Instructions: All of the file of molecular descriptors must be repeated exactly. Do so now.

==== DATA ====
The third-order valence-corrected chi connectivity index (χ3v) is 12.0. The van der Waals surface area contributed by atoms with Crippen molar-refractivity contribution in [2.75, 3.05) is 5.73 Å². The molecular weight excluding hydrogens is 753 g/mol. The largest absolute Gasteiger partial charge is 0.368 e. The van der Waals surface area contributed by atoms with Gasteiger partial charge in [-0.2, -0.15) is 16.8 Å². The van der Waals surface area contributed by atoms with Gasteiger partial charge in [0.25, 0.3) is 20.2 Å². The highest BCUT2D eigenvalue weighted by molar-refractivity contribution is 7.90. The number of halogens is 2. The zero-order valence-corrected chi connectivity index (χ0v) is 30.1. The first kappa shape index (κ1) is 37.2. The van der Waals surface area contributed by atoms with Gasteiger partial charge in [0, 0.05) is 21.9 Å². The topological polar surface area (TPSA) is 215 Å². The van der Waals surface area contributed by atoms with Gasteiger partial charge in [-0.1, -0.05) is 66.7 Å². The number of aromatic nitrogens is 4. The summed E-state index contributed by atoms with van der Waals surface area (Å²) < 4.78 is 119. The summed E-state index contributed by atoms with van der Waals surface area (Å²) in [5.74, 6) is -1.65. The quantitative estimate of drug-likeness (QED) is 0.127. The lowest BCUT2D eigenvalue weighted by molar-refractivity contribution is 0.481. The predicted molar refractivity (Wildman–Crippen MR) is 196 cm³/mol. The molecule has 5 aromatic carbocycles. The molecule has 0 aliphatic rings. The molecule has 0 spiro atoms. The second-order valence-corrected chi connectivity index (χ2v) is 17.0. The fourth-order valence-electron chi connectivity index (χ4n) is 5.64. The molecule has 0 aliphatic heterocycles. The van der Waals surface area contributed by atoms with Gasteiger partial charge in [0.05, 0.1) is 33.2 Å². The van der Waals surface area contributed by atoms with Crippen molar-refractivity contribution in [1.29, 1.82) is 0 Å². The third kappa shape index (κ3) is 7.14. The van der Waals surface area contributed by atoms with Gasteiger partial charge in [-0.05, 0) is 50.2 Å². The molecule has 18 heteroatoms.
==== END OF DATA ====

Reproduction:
The third-order valence-corrected chi connectivity index (χ3v) is 12.0. The van der Waals surface area contributed by atoms with Crippen molar-refractivity contribution in [2.75, 3.05) is 5.73 Å². The molecular weight excluding hydrogens is 753 g/mol. The largest absolute Gasteiger partial charge is 0.368 e. The van der Waals surface area contributed by atoms with Gasteiger partial charge in [-0.2, -0.15) is 16.8 Å². The van der Waals surface area contributed by atoms with Gasteiger partial charge in [0.25, 0.3) is 20.2 Å². The highest BCUT2D eigenvalue weighted by molar-refractivity contribution is 7.90. The number of halogens is 2. The zero-order valence-corrected chi connectivity index (χ0v) is 30.1. The first kappa shape index (κ1) is 37.2. The van der Waals surface area contributed by atoms with Gasteiger partial charge in [0, 0.05) is 21.9 Å². The topological polar surface area (TPSA) is 215 Å². The van der Waals surface area contributed by atoms with Gasteiger partial charge in [-0.1, -0.05) is 66.7 Å². The number of aromatic nitrogens is 4. The summed E-state index contributed by atoms with van der Waals surface area (Å²) < 4.78 is 119. The summed E-state index contributed by atoms with van der Waals surface area (Å²) in [5.74, 6) is -1.65. The quantitative estimate of drug-likeness (QED) is 0.127. The lowest BCUT2D eigenvalue weighted by molar-refractivity contribution is 0.481. The predicted molar refractivity (Wildman–Crippen MR) is 196 cm³/mol. The molecule has 5 aromatic carbocycles. The molecule has 0 aliphatic rings. The molecule has 0 spiro atoms. The second-order valence-corrected chi connectivity index (χ2v) is 17.0. The fourth-order valence-electron chi connectivity index (χ4n) is 5.64. The molecule has 0 aliphatic heterocycles. The van der Waals surface area contributed by atoms with Gasteiger partial charge in [0.05, 0.1) is 33.2 Å². The van der Waals surface area contributed by atoms with Crippen molar-refractivity contribution in [1.29, 1.82) is 0 Å². The third kappa shape index (κ3) is 7.14. The van der Waals surface area contributed by atoms with Gasteiger partial charge in [-0.05, 0) is 50.2 Å². The molecule has 18 heteroatoms.